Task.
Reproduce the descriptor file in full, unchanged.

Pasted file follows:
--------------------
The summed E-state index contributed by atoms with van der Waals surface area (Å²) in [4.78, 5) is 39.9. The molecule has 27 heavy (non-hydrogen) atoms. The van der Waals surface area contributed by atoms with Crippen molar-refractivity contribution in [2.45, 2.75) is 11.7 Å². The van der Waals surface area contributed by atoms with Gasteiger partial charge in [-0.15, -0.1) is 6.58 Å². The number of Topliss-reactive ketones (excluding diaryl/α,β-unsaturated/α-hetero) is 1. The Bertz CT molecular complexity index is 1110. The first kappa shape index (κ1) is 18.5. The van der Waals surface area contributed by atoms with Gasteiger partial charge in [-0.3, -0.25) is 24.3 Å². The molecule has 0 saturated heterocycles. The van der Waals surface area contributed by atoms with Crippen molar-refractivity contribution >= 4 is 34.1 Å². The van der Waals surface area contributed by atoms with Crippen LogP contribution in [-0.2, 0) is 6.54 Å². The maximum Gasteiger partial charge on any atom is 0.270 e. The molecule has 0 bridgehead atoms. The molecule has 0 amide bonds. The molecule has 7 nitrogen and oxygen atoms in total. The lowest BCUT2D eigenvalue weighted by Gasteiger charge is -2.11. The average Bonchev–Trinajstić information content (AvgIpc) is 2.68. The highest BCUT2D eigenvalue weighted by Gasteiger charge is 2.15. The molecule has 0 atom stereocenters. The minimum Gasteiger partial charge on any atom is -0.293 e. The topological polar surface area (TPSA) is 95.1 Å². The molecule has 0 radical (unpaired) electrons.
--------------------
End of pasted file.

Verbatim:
The summed E-state index contributed by atoms with van der Waals surface area (Å²) in [4.78, 5) is 39.9. The molecule has 27 heavy (non-hydrogen) atoms. The van der Waals surface area contributed by atoms with Crippen molar-refractivity contribution in [2.45, 2.75) is 11.7 Å². The van der Waals surface area contributed by atoms with Gasteiger partial charge in [-0.15, -0.1) is 6.58 Å². The number of Topliss-reactive ketones (excluding diaryl/α,β-unsaturated/α-hetero) is 1. The Bertz CT molecular complexity index is 1110. The first kappa shape index (κ1) is 18.5. The van der Waals surface area contributed by atoms with Gasteiger partial charge in [-0.3, -0.25) is 24.3 Å². The molecule has 0 saturated heterocycles. The van der Waals surface area contributed by atoms with Crippen molar-refractivity contribution >= 4 is 34.1 Å². The van der Waals surface area contributed by atoms with Crippen LogP contribution in [-0.2, 0) is 6.54 Å². The maximum Gasteiger partial charge on any atom is 0.270 e. The molecule has 0 bridgehead atoms. The molecule has 0 amide bonds. The molecule has 7 nitrogen and oxygen atoms in total. The lowest BCUT2D eigenvalue weighted by Gasteiger charge is -2.11. The average Bonchev–Trinajstić information content (AvgIpc) is 2.68. The highest BCUT2D eigenvalue weighted by Gasteiger charge is 2.15. The molecule has 0 atom stereocenters. The minimum Gasteiger partial charge on any atom is -0.293 e. The topological polar surface area (TPSA) is 95.1 Å². The molecule has 0 radical (unpaired) electrons.